This reflection was originally posted on June 19, 2016, shortly after the Cleveland Cavaliers clinched the first championship for the city of Cleveland in nearly 52 years.
I watched Game 2 of the Finals, a 110-77 shellacking, on a Greyhound bus. I insisted on using mobile data to stream every minute of that game. My phone’s battery protested, and I pulled out a crappy convenience-store cube to plug into an outlet on the bus after halftime. However, the outlet was loose, and I had to hold the cube in the outlet with my hand.
The person sitting next to me was asleep. Their leg was crossed over in a way that I had to reach under it and hold the cube in the outlet with the tips of my fingers. After about ten minutes of holding the cube in the outlet, my fingers started to turn sore. However, my charge was holding steady at 4%, so I soldiered on. About an hour in, the Warriors pushed the lead to thirty, and I seriously considered packing it in. I was incredibly fatigued and the scrubs had been playing for several minutes already.
I refused. Though I paid with it with lingering wrist soreness for the next several days, I would not look away. It will not compare to the pain that Lebron will probably feel in his wrist tomorrow morning.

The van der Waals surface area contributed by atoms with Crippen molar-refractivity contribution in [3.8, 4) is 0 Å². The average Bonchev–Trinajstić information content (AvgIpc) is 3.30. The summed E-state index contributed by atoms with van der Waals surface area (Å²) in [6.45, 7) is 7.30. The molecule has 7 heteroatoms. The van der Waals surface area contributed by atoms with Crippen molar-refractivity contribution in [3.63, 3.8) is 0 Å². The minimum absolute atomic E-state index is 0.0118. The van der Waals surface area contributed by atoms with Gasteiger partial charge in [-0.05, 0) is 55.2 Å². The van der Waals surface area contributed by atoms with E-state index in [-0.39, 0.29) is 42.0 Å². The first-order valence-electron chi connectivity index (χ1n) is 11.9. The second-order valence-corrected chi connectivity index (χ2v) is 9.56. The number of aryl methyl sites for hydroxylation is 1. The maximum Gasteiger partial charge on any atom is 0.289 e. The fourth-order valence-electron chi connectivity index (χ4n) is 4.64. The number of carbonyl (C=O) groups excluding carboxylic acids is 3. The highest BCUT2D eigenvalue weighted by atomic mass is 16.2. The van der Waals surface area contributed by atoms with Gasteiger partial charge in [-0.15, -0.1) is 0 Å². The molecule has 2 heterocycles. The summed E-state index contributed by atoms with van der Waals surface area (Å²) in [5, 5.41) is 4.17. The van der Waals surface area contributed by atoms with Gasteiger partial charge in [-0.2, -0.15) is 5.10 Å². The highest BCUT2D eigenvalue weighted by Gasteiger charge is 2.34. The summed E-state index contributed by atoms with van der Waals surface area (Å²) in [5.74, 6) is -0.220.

My team’s struggles were my own.
In the summer of 1976, thirty-seven car bombs were detonated in Cuyahoga County as the Cleveland mob collapsed upon itself. The city was only seven years removed from the fourteenth and final instance of the Cuyahoga River catching on fire, a disaster on a national scale that led to the passage of the Clean Water Act.
The national profile of Cleveland as the Mistake by the Lake persisted through the “Cleveland Rocks” hardheadedness in the ‘90s, while we sent mayors to prison and worked through a 0-for-22 district benchmark report card. The script did not truly start to flip until the cultural touchpoint for Cleveland became a tongue-in-cheek idolization of Cleveland on a show about New York City, a bit still grounded in patent disbelief that the city can amount to anything of national relevance.
This city is imperfect, but it and all its warts raised me to understand inequity, privilege, and justice.
My city’s struggles are my own.
We are a country founded by privileged white men who decided that it would be fair to assign fractional personhood to other people, a country that still had widespread poll taxes the last time Cleveland won a championship, and still has hundreds of active school desegregation cases in the South.
I am a similarly privileged man who must recognize his privilege and do my duty to foster justice.
My country’s struggles are my own.
Dare to believe that we can change the narrative. That we can flip the script.
That we can do anything.